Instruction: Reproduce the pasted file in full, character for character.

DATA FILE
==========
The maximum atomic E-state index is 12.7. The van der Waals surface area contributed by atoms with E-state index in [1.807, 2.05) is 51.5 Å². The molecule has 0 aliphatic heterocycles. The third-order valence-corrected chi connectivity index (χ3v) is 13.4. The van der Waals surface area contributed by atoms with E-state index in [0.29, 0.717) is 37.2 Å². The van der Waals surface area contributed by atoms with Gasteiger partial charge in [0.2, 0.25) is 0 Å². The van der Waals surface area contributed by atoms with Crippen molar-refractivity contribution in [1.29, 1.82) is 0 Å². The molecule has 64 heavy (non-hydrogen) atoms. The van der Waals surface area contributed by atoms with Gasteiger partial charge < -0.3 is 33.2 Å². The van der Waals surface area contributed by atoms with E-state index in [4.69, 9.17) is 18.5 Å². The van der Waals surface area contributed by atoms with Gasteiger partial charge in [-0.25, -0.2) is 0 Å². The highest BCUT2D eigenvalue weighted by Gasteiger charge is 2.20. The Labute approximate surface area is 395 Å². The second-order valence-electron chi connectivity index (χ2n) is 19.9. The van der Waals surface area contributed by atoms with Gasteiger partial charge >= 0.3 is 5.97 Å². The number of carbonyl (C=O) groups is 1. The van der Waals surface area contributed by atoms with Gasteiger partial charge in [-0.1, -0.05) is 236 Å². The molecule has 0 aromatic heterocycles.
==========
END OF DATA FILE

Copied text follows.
The maximum atomic E-state index is 12.7. The van der Waals surface area contributed by atoms with E-state index in [1.807, 2.05) is 51.5 Å². The molecule has 0 aliphatic heterocycles. The third-order valence-corrected chi connectivity index (χ3v) is 13.4. The van der Waals surface area contributed by atoms with E-state index in [0.29, 0.717) is 37.2 Å². The van der Waals surface area contributed by atoms with Gasteiger partial charge in [0.2, 0.25) is 0 Å². The van der Waals surface area contributed by atoms with Crippen molar-refractivity contribution in [1.29, 1.82) is 0 Å². The molecule has 64 heavy (non-hydrogen) atoms. The van der Waals surface area contributed by atoms with Gasteiger partial charge < -0.3 is 33.2 Å². The van der Waals surface area contributed by atoms with E-state index in [4.69, 9.17) is 18.5 Å². The van der Waals surface area contributed by atoms with Gasteiger partial charge in [-0.25, -0.2) is 0 Å². The highest BCUT2D eigenvalue weighted by Gasteiger charge is 2.20. The Labute approximate surface area is 395 Å². The second-order valence-electron chi connectivity index (χ2n) is 19.9. The van der Waals surface area contributed by atoms with Gasteiger partial charge >= 0.3 is 5.97 Å². The number of carbonyl (C=O) groups is 1. The van der Waals surface area contributed by atoms with Gasteiger partial charge in [-0.1, -0.05) is 236 Å². The molecule has 0 aromatic heterocycles.